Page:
At the climate change conference held in Bali, Indonesia last December, indigenous rights activists held a series of demonstrations against their exclusion from the official talks.

Among them, many had come from the communities living in the tropical forests of the world. At the conference, they expressed grave concerns about plans by governments and international financial institutions to control forest degradation. At the conference, they particularly expressed their worries about the World Bank's Carbon Partnership Facility, which is likely to provide large-scale incentives for reducing emissions from deforestation and forest degradation.

The tropical and subtropical forest, the subject of the Facility, is home to 160 million indigenous people who are seen by many scientists as custodians and managers of forest biodiversity.

"While the Facility can be a good thing, we are very apprehensive of how this will work," said Victoria Tauli-Corpuz, chairperson of the U.N. Permanent Forum on Indigenous Issues, "because of our negative historical and present experiences with similar initiatives."

The U.N. Declaration on the Rights of Indigenous Peoples recognises native groups' right to control their lands and resources, including forests, but many governments and corporations continue to abuse the rights of forest communities.

"We remain in a very vulnerable situation," said Tauli-Corpuz, "because most states do not recognise our rights to these forests and resources found therein."

Last year, a report released by an international advocacy group raised similar concerns about the role of governments and corporations. In its report, London-based Survival International named and shamed countries where the violations of tribal peoples' rights are most egregious, including Botswana, Brazil, New Zealand, Malaysia, Paraguay, Peru, and the United States.

In contrast to the U.N. negotiation process on climate change issues, indigenous communities enjoy a relatively greater role in discussions on preserving biodiversity. The secretariat of the U.N. treaty on biodiversity has established a working group to ensure this. MRG said it gathered a series of testimonies from the world's indigenous leaders in which they express "deep frustration" at their exclusion from the negotiations on climate change.

In a statement, the group called for the U.N. to establish a mechanism, similar to that of the treaty on biological diversity, so that indigenous communities can have their voices heard at the international level. The indigenous representatives attending the Poznan conference say they want the U.N. to engage all the indigenous communities affected by climate change in the negotiation process to advance an agenda on mitigation efforts.

"We are rights-holders in the discussions, not stakeholders," said Powless. "We demand full participation in the implementation of all areas of work concerning climate change and forests."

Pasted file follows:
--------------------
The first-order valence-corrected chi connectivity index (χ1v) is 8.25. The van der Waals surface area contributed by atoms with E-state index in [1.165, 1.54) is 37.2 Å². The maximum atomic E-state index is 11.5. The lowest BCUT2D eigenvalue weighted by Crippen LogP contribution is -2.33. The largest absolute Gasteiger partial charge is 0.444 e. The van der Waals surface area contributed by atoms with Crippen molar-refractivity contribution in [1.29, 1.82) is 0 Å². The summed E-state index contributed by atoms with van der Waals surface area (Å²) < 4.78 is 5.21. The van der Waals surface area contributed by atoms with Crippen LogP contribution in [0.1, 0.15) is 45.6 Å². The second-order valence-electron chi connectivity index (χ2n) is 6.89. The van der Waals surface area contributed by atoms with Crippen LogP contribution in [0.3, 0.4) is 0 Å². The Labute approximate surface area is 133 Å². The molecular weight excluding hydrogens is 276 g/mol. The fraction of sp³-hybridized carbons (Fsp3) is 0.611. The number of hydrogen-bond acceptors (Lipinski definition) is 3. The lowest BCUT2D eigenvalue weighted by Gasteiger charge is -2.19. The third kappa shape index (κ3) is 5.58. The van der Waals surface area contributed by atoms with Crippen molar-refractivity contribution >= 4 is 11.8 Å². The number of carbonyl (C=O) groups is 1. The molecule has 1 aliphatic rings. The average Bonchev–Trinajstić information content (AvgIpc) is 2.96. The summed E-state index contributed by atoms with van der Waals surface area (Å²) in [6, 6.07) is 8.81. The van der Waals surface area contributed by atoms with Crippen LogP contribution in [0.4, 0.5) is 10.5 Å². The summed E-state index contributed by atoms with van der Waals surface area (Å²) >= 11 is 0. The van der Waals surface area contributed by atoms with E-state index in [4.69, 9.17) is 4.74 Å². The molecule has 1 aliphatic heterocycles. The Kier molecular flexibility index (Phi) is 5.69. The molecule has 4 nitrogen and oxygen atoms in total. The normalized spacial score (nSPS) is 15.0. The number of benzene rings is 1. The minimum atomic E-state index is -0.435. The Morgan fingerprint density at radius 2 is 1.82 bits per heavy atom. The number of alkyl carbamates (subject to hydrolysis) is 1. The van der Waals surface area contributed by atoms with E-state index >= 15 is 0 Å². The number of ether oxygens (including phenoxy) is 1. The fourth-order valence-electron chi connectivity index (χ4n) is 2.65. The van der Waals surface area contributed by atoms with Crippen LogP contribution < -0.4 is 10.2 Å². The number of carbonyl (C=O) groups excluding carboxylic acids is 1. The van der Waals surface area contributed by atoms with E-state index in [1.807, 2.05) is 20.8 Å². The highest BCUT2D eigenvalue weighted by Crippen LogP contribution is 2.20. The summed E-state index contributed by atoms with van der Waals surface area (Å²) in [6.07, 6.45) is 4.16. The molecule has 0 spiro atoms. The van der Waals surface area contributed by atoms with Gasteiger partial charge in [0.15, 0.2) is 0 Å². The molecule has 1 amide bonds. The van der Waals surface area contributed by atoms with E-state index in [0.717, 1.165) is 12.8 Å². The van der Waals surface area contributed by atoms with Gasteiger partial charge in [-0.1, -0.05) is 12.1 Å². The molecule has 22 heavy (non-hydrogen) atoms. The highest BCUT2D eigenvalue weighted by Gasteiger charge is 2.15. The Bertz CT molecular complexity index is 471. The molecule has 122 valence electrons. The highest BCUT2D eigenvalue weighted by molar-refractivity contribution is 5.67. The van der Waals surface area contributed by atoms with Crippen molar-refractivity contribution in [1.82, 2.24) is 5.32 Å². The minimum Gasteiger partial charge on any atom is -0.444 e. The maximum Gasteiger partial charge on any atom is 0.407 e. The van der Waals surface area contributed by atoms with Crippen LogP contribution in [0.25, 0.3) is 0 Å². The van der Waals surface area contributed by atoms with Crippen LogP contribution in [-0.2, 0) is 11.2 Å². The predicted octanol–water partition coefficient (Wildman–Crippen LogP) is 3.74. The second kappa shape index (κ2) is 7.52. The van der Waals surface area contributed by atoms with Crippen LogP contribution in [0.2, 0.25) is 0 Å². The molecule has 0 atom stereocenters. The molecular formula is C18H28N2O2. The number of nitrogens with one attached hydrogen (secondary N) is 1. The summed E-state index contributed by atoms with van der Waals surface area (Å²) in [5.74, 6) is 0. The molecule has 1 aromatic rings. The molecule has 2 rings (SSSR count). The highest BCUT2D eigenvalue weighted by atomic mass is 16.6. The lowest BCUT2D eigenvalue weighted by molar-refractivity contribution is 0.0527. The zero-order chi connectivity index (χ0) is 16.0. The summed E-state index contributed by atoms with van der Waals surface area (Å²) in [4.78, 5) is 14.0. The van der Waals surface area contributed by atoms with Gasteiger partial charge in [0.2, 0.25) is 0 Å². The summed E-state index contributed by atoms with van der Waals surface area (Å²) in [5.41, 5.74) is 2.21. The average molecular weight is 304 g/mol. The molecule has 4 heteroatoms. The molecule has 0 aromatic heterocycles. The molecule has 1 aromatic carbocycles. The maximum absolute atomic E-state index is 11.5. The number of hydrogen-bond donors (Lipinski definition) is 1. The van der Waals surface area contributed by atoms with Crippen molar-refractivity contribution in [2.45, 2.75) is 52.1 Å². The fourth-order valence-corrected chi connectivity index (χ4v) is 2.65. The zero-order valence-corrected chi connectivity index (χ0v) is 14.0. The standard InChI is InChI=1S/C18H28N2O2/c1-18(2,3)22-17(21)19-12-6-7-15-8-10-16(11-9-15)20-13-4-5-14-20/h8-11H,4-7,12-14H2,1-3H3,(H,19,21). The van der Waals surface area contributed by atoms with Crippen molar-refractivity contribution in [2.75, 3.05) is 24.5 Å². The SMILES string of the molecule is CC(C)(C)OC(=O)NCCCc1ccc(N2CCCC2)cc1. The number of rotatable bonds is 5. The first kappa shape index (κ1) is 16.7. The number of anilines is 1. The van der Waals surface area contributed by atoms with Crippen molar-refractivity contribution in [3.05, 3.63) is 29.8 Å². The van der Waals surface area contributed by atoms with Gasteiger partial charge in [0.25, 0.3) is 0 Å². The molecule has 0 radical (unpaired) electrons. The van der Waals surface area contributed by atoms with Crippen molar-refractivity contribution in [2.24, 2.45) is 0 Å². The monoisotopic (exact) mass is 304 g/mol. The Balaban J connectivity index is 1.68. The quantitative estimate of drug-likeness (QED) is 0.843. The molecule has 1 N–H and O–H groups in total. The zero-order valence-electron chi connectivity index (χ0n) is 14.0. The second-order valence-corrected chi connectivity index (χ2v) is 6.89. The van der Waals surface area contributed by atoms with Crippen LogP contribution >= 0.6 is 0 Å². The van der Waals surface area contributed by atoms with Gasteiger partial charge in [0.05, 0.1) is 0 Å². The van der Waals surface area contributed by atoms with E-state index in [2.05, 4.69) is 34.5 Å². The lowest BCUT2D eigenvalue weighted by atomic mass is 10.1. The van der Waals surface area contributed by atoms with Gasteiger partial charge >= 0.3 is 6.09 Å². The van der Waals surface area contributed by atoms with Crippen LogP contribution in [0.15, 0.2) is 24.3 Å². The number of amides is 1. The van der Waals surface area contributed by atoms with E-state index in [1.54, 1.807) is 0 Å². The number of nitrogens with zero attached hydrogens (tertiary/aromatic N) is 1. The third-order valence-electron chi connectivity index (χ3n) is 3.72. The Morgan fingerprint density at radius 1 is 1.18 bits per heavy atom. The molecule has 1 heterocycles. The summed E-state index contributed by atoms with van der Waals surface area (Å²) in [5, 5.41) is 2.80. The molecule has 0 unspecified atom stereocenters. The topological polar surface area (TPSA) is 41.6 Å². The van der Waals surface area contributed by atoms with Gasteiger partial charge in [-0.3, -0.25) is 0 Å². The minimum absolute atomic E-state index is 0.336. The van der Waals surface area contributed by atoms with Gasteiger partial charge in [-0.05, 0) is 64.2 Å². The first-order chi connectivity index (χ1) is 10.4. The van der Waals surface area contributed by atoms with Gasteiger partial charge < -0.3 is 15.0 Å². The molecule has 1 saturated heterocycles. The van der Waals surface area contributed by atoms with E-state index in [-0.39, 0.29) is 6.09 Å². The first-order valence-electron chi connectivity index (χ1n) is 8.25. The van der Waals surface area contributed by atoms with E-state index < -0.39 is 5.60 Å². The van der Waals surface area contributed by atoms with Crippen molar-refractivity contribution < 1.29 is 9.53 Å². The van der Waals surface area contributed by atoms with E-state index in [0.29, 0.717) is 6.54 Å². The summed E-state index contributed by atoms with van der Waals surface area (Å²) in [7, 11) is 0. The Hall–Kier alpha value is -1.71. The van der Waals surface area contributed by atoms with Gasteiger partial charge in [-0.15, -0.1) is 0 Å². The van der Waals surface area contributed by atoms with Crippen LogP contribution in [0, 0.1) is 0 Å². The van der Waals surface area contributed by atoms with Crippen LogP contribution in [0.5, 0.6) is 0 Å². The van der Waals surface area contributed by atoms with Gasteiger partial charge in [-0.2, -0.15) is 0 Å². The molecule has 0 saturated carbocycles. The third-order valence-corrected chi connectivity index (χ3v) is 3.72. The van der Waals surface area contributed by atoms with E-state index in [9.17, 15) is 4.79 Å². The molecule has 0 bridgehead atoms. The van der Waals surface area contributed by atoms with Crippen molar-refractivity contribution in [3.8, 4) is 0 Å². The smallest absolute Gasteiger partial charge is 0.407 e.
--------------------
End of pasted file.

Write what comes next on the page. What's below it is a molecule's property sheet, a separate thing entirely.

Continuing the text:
Native Rights News is making this International Press Service material available in accordance with the Fair Use Doctrine codified at Title 17 U.S.C. Section 107: This article is distributed without charge or profit to those who have expressed a prior interest in receiving the included information. Distribution of this material is for research and educational purposes that will promote social and economic justice and benefit society.

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Indigenous Peoples Fight for Participation in Global Climate Talks

Encouraged by limited progress achieved, support of some parties

International Indigenous Peoples Forum on Climate Change
Press Statement
05 December 2008

Poznan, Poland – After years of lobbying, the International Indigenous Peoples Forum on Climate Change (IIPFCC) are moving towards the establishment of an Expert Group on Indigenous Peoples within the UN Framework Convention on Climate Change (UNFCCC) as a small but growing number of Party Delegations have expressed interest in developing the recommendation in support and solidarity with the 350 million Indigenous Peoples throughout the world.

“While we are very happy that governments are seemingly supportive of our rights, we are dismayed at the slow progress of adopting a mechanism that ensures our participation at the UNFCCC,” said Pashuram Tamang, chairperson of IIPFCC. “This is especially in view of the developments related to Reducing Emissions from Deforestation and Degradation (REDD).”

The issue of REDD remains problematic for Indigenous Peoples. While some governments have expressed support to the idea of recognizing indigenous rights as part of the preconditions prior to the implementation of REDD, many of the Indigenous Peoples’ delegates remain adamant in saying that “life is not for sale” and reject outright market-based mechanisms as ways to resolve the climate change problem.

More specifically, Indigenous Peoples see the current lack of a formal consultative process for Indigenous Peoples within the climate change negotiations as evidence that REDD will be contrary to the UN Declaration on the Rights of Indigenous Peoples (UN-DRIP), which was adopted by the UN General Assembly (GA) in 2007.

“We are especially amazed that these Parties who now do not want us to participate in the UNFCCC are the same Parties that have adopted a document that clearly recognizes the rights of Indigenous Peoples,” said Adam Kulet Ole Mwarabu, a delegate from Tanzania.

Until the rights of Indigenous Peoples are guaranteed, IIPFCC has also called for the suspension of REDD and redd projects.

Indigenous delegates are going to use the remaining days to lobby for the draft decision calling for the establishment of the expert group.

The International Indigenous Peoples Forum on Climate Change (IIPFCC) is composed of 75 delegates from indigenous nations and communities from different regions. It was established in 2000 in Lyon, France to provide a platform for indigenous peoples to share knowledge, discuss issues and contributing the indigenous voice to global discussions on climate change.

For more information, please contact IIPFCC Secretary Ben Powless ( / +48 798012282)